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Your dog might be suffering from mange if you notice he is scratching all the time and some patches of fur are either missing or thinning. This is actually a skin condition that occurs due to mites of microscopic sizes infesting the skin. THe good news is that this is nothing to worry about. Mange is not only treatable but also pretty much preventable in dogs.
The actual type of mite: Demodectic or sarcoptic?
There are two types of mites causing mange, which means that your dog can actually suffer from two types of mange. Most of the time, this medical problem will be caused by Sarcoptes Scabiei, also known as the sarcoptic mite, which is a mite species that is very closely related to the Notoedres. So, from the name of the mite, this type of mange will be known as scabies. These types of parasites can be caught by your dog either from its bedding, or from other animals, and they can also be passed to humans.
On the other hand, demodectic mites, are always present in your dog’s fur, to the root of the hairs, and are known as follicles. The mother will pass them on to her puppies within the first days of their life. Demodectic mites are usually kept in check by the animal’s own immune system. But mange is still possible and will usually happen when the mite population gets out of control. As opposed to the first type of mange, the demodectic one isn’t a contagious disease.
Symptoms and Causes of Demodectic Mange
Demodex or Demodectic mites are part of the skin’s oil glands and hair follicles of the dog from a very early age. They won’t usually cause problems, at least for most dogs. They will only become an issue when the immune system of the dog weakens. Among the dogs that are most likely to develop demodectic mange are those suffering from underlying medical conditions such as cancer or diabetes, as well as older dogs and puppies.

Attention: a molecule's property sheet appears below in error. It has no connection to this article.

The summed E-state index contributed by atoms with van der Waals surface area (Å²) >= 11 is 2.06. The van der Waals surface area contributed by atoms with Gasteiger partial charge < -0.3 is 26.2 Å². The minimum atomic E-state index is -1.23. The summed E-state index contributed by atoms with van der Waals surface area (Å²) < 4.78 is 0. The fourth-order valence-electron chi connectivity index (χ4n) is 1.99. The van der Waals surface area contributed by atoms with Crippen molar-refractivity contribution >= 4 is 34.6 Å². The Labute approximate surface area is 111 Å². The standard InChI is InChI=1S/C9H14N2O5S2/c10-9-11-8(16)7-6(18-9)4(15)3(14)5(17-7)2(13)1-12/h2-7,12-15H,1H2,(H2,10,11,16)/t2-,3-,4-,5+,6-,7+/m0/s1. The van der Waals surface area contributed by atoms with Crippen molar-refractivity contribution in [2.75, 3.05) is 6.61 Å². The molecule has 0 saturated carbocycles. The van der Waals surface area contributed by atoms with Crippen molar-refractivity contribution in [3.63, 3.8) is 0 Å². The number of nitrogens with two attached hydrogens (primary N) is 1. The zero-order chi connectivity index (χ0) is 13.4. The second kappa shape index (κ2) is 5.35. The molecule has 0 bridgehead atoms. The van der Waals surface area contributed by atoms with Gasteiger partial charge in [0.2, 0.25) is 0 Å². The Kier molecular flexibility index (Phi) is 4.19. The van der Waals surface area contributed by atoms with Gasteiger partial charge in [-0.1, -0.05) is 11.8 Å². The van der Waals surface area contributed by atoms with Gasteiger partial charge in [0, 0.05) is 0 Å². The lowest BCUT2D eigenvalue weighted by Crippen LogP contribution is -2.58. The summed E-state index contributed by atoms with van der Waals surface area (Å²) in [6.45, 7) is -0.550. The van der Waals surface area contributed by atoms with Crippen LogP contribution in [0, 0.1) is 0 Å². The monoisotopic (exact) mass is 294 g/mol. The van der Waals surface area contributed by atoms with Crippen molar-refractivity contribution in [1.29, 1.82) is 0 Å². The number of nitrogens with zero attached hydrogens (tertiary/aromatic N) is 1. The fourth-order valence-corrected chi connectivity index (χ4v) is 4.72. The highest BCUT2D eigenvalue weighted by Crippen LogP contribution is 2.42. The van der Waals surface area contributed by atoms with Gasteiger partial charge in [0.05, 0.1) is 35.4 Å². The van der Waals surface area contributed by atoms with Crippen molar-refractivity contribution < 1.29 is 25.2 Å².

Demodectic mange can be either generalized or localized. Hair follicles will become irritated whenever there is an overgrowth of demodectic mites. While in its earlier stages, the Demodex mange will feature less visible symptoms than the sarcoptic mange and it won’t be as itchy either. It will be noticed only due to some small areas where the hair is falling, most of the time. This is what experts call localized Demodex.
When it affects puppies, this illness, also known as red mange, will cause scaly bald spots around the front legs and on the head and lips of the pup. As the immune system of a puppy will start to kick in, most of the time the problem will resolve on its own.
There are also situations in which demodectic mange will become widespread on the pet’s body. This is what experts call a generalized type of Demodex. This will usually be accompanied by symptoms like:
- Bacterial infections with a smelly odor
- Scabbing and/or crusting of the skin
- Skin discoloration
- Oily, bumpy skin
- More hairless patches
Symptoms and Causes of the Sarcoptic Mange
Although Sarcoptic mites are so small that it’s impossible for you to notice them with the naked eye, you will surely notice the intense scratching of your dog. These very small mites will not only feed and live on the pet’s skin, but the females will also burrow underneath the top part of the skin to lay their eggs.
Keep in mind that when it comes to mange caused by sarcoptic mites, this is a highly contagious disease. Also, according to experts, it is also a very common disease among wildlife. This means that if your dog gets in contact with foxes or other wild animals, then it will be very likely to develop contagious mange.
Sarcoptic mites can also get on your dog from other dogs, not just from wild animals. Shelters or boarding facilities are the perfect places for these types of mites to move from one dog to another, especially if the dogs play or live together. Infected blankets or bedding can also infect your dog with mange. Keep in mind that symptoms will only be visible after about 10 days to 8 weeks after it has been exposed to the mites.